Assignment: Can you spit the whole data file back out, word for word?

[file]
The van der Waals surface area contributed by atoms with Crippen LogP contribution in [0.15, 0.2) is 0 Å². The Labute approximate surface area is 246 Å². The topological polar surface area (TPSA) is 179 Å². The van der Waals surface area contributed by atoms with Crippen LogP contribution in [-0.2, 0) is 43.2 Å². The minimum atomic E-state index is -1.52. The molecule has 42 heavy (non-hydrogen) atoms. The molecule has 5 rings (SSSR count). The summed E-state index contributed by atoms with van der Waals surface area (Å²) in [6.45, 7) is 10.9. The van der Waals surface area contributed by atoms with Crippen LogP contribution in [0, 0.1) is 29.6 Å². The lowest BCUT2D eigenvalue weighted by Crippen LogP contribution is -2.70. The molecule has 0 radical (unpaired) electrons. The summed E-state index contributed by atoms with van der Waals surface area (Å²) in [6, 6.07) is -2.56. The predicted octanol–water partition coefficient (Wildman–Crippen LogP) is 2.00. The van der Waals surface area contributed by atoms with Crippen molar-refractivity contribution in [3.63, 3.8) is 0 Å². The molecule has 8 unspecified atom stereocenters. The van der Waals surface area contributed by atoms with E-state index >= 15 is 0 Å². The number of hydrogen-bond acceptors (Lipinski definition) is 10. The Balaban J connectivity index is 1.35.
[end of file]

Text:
The van der Waals surface area contributed by atoms with Crippen LogP contribution in [0.15, 0.2) is 0 Å². The Labute approximate surface area is 246 Å². The topological polar surface area (TPSA) is 179 Å². The van der Waals surface area contributed by atoms with Crippen LogP contribution in [-0.2, 0) is 43.2 Å². The minimum atomic E-state index is -1.52. The molecule has 42 heavy (non-hydrogen) atoms. The molecule has 5 rings (SSSR count). The summed E-state index contributed by atoms with van der Waals surface area (Å²) in [6.45, 7) is 10.9. The van der Waals surface area contributed by atoms with Crippen LogP contribution in [0, 0.1) is 29.6 Å². The lowest BCUT2D eigenvalue weighted by Crippen LogP contribution is -2.70. The molecule has 0 radical (unpaired) electrons. The summed E-state index contributed by atoms with van der Waals surface area (Å²) in [6, 6.07) is -2.56. The predicted octanol–water partition coefficient (Wildman–Crippen LogP) is 2.00. The van der Waals surface area contributed by atoms with Crippen molar-refractivity contribution in [3.63, 3.8) is 0 Å². The molecule has 8 unspecified atom stereocenters. The van der Waals surface area contributed by atoms with E-state index >= 15 is 0 Å². The number of hydrogen-bond acceptors (Lipinski definition) is 10. The Balaban J connectivity index is 1.35.